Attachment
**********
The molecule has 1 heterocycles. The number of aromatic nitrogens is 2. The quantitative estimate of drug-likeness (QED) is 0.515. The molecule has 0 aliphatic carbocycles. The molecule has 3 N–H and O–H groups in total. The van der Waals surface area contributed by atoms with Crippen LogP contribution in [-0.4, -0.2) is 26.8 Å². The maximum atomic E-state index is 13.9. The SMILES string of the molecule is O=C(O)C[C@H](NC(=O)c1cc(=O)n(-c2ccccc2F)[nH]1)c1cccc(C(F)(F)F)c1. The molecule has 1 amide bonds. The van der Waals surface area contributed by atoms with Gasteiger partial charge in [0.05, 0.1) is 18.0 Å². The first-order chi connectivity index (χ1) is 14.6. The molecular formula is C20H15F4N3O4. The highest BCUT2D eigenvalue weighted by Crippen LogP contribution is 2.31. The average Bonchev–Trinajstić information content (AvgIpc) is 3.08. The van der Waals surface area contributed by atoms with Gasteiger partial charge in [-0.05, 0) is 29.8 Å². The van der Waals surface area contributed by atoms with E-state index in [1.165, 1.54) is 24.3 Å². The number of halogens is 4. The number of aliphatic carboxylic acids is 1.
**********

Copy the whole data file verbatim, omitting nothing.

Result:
The molecule has 1 heterocycles. The number of aromatic nitrogens is 2. The quantitative estimate of drug-likeness (QED) is 0.515. The molecule has 0 aliphatic carbocycles. The molecule has 3 N–H and O–H groups in total. The van der Waals surface area contributed by atoms with Crippen LogP contribution in [-0.4, -0.2) is 26.8 Å². The maximum atomic E-state index is 13.9. The SMILES string of the molecule is O=C(O)C[C@H](NC(=O)c1cc(=O)n(-c2ccccc2F)[nH]1)c1cccc(C(F)(F)F)c1. The molecule has 1 amide bonds. The van der Waals surface area contributed by atoms with Gasteiger partial charge in [0.05, 0.1) is 18.0 Å². The first-order chi connectivity index (χ1) is 14.6. The molecular formula is C20H15F4N3O4. The highest BCUT2D eigenvalue weighted by Crippen LogP contribution is 2.31. The average Bonchev–Trinajstić information content (AvgIpc) is 3.08. The van der Waals surface area contributed by atoms with Gasteiger partial charge in [-0.05, 0) is 29.8 Å². The van der Waals surface area contributed by atoms with E-state index in [1.165, 1.54) is 24.3 Å². The number of halogens is 4. The number of aliphatic carboxylic acids is 1.